Food allergen safety: a US perspective
The authors of the recently published “Prevalence and Severity of Food Allergies among U.S. Adults,” estimate 10.8% of US adults have at least one current food allergy. That’s more than 26 million people age 18 or older. The majority of food allergies are caused by one or more allergenic proteins, which elicit an allergic response mediated by IgE. Food intolerance such as Celiac disease and lactose intolerance are distinct from food allergies as they are mediated through IgA and IgG, negating the risk of anaphylactic shock. It has been reported by CDC that approximately 175 people die from anaphylactic shock in the US per year, and in most cases, it’s linked to a food allergy. Non-Celiac gluten intolerance (gluten sensitivity) affects a higher percentage of US population, prompting an upsurge in gluten-free diets, and consequently a greater demand for gluten control programs. This, in turn, has helped spawn a growing market for “Free From” Foods. Undeclared allergens, and their derived ingredients can enter the food supply inadvertently by errors made by processing mistakes, incorrect labeling, improper storage, formulation misunderstandings between suppliers, co-packer and food manufacturers. Sometimes a change of suppliers for the same ingredients, additives or processing aids can introduce an unexpected allergen. Errors may occur after improper utilization of re-work product, improper or inadequate cleaning after a production run with a known allergen and by cross-contact with common utensils and equipment. An emerging concern is that food allergens may also enter the food supply chain through food fraud. Undeclared allergens continues to be responsible for the highest percentage of reported food recalls. In the 4th quarter of 2018, 46% of the food recalls under FDA’s jurisdiction were due to undeclared food allergens and the trend is continuing through September of 2019.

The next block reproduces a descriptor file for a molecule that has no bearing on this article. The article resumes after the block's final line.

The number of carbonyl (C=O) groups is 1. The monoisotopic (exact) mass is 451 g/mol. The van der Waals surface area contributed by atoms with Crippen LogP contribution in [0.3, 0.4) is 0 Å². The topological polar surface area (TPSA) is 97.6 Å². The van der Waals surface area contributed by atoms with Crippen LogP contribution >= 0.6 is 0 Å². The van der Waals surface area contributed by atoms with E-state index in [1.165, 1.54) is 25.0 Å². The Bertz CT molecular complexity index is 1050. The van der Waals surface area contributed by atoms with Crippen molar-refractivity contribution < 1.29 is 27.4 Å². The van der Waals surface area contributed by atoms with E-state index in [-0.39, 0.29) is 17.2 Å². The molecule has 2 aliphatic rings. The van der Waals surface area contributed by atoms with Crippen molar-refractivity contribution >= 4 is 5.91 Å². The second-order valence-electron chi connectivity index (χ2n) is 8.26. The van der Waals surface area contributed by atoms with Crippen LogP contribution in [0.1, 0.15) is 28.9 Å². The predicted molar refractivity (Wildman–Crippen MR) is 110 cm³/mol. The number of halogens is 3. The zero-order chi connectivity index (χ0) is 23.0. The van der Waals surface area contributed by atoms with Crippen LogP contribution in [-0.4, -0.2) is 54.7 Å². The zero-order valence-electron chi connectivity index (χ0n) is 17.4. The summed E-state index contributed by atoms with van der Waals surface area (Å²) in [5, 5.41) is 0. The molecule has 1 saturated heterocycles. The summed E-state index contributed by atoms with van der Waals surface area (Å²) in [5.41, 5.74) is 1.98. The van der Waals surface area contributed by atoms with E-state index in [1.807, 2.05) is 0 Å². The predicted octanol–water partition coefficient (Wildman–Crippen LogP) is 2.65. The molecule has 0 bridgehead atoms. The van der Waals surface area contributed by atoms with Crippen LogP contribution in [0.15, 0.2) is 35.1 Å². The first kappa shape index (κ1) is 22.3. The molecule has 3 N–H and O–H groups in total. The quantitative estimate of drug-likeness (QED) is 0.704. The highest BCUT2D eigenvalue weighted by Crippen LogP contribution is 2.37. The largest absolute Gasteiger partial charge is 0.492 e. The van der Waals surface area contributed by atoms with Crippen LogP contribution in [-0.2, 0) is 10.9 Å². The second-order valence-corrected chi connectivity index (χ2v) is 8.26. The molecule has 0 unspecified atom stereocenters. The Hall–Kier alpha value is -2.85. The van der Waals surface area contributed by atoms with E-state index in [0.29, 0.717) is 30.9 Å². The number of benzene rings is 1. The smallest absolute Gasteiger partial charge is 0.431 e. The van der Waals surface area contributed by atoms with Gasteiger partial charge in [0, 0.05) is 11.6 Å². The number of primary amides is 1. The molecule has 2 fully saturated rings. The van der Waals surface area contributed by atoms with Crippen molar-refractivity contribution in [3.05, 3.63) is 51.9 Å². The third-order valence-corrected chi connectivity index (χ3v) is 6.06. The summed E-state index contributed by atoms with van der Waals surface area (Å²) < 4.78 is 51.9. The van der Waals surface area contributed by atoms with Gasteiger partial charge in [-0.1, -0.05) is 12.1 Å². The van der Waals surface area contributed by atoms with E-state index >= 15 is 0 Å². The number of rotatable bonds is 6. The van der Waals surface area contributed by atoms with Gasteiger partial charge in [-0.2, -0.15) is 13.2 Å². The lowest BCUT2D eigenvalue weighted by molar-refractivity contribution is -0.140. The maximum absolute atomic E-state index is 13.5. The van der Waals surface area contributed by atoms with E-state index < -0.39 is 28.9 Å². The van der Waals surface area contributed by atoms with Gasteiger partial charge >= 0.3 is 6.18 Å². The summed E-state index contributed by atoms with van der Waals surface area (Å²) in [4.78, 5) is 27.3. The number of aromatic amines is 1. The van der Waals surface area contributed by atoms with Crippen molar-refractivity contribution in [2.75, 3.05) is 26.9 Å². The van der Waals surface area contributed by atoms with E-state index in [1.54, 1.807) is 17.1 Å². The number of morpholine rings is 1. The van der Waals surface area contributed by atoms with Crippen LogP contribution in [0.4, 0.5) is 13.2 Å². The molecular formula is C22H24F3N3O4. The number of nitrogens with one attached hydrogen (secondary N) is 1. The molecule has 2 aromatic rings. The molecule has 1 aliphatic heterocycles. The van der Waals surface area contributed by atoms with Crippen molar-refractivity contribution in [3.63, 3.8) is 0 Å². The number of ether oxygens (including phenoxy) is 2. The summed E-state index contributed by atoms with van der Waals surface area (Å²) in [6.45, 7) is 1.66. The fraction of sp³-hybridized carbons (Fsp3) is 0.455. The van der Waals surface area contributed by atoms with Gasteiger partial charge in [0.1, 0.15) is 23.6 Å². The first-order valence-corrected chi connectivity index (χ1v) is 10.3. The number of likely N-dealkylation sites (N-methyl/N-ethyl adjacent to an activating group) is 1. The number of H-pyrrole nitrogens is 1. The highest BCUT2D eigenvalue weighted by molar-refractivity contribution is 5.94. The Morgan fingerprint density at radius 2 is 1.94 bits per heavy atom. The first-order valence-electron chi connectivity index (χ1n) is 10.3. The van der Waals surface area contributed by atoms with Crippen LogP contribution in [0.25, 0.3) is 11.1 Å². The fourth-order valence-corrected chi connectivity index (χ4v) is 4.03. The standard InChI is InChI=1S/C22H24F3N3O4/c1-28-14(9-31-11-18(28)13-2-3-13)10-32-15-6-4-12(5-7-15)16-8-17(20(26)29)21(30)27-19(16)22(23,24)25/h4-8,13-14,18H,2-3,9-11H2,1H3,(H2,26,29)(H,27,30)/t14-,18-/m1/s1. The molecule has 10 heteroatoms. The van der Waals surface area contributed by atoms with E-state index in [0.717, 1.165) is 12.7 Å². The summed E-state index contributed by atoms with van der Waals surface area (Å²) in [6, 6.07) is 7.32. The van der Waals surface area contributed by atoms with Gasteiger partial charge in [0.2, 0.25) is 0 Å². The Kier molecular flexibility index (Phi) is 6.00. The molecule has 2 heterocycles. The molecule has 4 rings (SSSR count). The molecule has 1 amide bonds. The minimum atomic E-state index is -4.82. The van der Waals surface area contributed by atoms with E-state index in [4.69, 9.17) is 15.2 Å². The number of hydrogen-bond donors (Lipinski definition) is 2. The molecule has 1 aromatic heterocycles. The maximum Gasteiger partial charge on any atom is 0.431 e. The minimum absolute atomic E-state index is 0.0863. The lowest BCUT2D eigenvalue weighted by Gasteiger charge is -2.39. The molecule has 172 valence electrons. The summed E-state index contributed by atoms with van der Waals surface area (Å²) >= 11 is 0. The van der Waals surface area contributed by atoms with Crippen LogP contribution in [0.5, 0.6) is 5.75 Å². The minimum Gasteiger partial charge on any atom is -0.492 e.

US regulations The US food industry (including the dietary supplement sector) must comply with the Food Allergen Labeling and Consumer Protection Act (FALCPA), which took effect on January 1, 2006. It requires food manufacturers to use common names to identify eight major allergens (Big 8) as “Peanut, Tree Nut, Milk, Egg, Soy, Fish, Shellfish and/or Wheat”. The Federal Food, Drug, and Cosmetic Act gives the FDA the authority to issue regulations requiring the disclosure of food ingredients, spices, flavorings, colorings and incidental additives that contain allergens other than the eight major food allergens. Highly refined oils are exempt from allergen labeling requirements if the manufacturer can demonstrate that processing removes all traces of the allergen protein. Harmonization challenges for imported and exported foods abound as regulatory agencies around the world target different allergens for labeling compliance. FDA announced in late 2018 that it was investigating the prevalence and severity of sesame allergies in the US to inform possible regulatory action that would require sesame to be labeled as an allergen on packaged foods. FDA uses a level of “detectable” as its threshold of acceptability for the presence of an allergen in a food, while
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